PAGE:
John Key’s newest tactic to silence farmers is to proffer himself a s their saviour by claiming his scheme is only going to cost $3000 per year per farmer while labour’s was going to cost $30000 per year in the year 2030
This presumes we are not going to have a labour government between now and 2030. This would be nice but I have to say that is not likely. Labour’s propensity to control us became too much for the electorate finally and history signals National will suffer the same fate sooner or later. My bet is it will be sooner and I base this on a couple of examples all involving Stephen Joyce. The guy is an absolute control freak, no cell phones, lower blood alcohol levels, raising the driving age, this guy is no fun whatsoever and he is John Key’s darling so it won’t be long before he is promoted and his ability to control us is increased and with it an eventual electoral backlash.
But anyway let’s not worry about that now. National’s ETS amendments will be passed into law this week under urgency. The Maori party will support it for some muskets and blankets for their people.
This gets rid of Labour’s bad bill and replaces it with National’s bad bill. While agriculture has now 5 years grace instead of 3 years it should not be seen as a better bill. So many of the important details about agriculture’s liability and how much is rebated can be changed by order in council by whoever is in government at the time. It does not need to come back to Parliament for major changes to be made. $30,000 per farm per year is as likely an outcome as $3000 by the time we get to 2030.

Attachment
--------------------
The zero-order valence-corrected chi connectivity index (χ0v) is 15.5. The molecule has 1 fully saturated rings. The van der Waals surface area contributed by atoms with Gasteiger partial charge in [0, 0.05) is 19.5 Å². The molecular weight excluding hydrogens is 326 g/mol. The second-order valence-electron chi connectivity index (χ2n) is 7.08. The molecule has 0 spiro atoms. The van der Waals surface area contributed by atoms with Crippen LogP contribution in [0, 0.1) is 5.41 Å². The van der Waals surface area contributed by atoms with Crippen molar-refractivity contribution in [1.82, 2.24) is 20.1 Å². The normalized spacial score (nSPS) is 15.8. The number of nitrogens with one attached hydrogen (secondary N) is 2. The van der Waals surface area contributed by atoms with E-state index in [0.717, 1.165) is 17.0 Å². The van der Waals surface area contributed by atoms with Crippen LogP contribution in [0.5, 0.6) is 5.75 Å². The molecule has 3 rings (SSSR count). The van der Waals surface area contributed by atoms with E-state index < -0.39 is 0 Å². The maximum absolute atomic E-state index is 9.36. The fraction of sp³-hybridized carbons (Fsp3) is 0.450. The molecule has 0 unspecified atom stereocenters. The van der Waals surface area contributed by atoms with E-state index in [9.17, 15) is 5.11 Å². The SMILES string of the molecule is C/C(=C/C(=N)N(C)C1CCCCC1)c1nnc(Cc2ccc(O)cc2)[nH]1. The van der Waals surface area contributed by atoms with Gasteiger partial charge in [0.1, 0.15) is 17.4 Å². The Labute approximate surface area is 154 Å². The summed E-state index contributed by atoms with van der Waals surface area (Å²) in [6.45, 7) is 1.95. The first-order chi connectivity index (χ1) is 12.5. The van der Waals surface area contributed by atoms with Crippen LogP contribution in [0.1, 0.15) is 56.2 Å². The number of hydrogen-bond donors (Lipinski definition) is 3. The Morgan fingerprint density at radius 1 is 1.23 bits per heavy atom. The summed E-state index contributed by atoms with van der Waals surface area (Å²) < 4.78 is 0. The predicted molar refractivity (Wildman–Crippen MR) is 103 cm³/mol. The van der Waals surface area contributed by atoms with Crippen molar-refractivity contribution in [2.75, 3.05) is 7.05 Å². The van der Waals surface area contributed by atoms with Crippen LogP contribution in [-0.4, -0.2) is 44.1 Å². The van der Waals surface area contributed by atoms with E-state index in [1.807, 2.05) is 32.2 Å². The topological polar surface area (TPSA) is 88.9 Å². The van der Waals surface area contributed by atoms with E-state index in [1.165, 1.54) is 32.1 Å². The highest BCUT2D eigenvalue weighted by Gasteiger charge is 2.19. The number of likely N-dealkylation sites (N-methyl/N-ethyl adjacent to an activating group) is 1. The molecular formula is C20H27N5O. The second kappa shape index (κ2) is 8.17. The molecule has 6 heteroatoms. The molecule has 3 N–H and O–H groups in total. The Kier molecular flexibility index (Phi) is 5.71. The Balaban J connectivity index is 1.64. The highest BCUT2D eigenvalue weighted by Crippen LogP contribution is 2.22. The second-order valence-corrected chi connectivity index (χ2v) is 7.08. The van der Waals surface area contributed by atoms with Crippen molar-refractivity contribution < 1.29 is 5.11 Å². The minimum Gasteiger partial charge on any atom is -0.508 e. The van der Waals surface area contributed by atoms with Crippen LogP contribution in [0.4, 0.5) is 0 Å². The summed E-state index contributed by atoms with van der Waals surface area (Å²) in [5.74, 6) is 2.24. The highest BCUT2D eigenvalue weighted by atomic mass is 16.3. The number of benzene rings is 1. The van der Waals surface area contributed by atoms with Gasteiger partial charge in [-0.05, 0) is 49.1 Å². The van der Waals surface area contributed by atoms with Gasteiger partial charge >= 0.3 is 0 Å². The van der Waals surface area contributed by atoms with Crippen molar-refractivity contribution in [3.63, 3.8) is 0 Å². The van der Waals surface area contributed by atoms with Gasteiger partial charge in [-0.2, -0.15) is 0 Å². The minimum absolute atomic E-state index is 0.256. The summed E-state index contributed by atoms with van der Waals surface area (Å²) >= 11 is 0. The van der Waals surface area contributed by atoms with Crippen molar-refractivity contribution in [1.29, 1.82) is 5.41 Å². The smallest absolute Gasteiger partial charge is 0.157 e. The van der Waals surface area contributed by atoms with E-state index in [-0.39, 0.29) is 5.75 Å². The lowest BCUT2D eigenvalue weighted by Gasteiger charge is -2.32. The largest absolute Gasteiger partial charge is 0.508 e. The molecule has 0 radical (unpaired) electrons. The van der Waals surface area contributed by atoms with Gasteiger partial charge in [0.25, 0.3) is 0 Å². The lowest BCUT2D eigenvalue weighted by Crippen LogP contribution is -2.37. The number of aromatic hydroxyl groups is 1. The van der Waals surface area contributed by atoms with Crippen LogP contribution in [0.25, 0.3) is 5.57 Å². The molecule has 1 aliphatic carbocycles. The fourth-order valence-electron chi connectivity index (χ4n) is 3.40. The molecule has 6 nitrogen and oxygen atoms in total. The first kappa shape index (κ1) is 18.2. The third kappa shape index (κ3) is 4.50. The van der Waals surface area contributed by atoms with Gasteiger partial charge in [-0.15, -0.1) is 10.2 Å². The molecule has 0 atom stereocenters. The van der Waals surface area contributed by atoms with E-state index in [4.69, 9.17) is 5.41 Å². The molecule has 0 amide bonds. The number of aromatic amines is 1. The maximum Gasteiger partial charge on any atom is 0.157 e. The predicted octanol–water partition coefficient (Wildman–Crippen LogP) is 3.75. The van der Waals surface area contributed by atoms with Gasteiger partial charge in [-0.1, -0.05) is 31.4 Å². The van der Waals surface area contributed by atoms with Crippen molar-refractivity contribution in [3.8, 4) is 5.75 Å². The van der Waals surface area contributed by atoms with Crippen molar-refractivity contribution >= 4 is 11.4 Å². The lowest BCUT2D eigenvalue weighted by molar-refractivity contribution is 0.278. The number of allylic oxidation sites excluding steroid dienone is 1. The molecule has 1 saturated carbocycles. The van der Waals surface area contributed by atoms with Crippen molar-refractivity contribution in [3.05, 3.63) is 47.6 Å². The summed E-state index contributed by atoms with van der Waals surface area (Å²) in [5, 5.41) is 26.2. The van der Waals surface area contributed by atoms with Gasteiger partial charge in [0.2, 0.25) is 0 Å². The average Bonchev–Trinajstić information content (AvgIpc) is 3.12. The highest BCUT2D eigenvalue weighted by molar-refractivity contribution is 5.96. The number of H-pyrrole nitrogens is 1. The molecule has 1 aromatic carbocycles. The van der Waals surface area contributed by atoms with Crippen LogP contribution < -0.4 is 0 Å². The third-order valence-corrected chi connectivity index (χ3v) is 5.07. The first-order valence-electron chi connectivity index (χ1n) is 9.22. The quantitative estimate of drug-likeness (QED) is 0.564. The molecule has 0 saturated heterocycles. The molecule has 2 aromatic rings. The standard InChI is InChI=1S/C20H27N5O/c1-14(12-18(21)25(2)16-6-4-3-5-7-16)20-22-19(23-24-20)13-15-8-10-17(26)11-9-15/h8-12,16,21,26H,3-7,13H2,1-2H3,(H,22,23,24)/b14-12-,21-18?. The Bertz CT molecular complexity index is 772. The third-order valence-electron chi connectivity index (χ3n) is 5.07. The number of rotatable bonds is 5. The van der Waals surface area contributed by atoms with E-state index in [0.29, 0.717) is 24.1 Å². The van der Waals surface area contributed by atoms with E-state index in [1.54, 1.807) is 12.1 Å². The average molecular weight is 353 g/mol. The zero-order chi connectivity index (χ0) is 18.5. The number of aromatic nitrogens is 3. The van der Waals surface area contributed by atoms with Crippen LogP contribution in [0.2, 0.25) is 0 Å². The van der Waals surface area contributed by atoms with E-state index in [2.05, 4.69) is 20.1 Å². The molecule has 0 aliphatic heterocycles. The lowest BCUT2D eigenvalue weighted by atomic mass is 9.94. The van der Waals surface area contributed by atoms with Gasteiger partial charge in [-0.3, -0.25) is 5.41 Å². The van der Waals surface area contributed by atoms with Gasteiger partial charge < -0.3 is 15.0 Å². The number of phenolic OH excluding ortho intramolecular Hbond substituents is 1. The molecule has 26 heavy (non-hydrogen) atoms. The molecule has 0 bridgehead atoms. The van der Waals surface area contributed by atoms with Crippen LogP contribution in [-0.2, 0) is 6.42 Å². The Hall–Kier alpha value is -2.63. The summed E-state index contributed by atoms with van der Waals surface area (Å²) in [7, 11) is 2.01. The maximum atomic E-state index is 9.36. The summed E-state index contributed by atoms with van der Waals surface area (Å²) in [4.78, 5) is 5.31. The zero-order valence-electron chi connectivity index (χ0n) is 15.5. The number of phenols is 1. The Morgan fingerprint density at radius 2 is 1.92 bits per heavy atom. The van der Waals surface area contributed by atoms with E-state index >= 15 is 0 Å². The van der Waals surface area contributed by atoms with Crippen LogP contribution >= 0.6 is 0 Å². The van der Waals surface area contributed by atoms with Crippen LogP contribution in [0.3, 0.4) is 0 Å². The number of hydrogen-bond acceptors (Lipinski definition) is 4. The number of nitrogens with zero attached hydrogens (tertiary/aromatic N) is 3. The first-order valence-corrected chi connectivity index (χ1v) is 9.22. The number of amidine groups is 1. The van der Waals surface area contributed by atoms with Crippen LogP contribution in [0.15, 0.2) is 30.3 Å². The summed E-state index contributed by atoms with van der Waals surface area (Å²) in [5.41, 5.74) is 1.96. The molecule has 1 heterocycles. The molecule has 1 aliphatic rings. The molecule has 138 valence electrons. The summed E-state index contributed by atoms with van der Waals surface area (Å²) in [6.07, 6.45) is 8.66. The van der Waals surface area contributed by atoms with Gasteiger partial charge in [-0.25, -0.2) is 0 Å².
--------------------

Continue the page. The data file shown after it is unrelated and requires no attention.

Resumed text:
But what ever the amount is it is unjust, and this is what Mr Key does not understand. The tax that is being imposed is unjust because it is supposedly a penalty for activities that increase greenhouse gases and cause global warming yet there is no evidence that agriculture contributes to either of these. In fact all the evidence indicates that it does not.
In Edwardian times a tax was imposed for the purposes of revenue. A household was taxed according to the number of windows in the house. It was called daylight robbery but it was honest in that it was a tax for revenue and it was based on the number of windows you had. Mr Key’s carbon tax on agricultural emissions is not honest because it sets out to tax an activity for something it does not do.
If you visit Manchester you will see houses built in that era with fake windows. They were designed to balance the outward appearance of the house and to minimise the tax liability. This tax was an honest tax and they called it daylight robbery. There is nothing honest about John Key’s tax; I wonder what we should call that.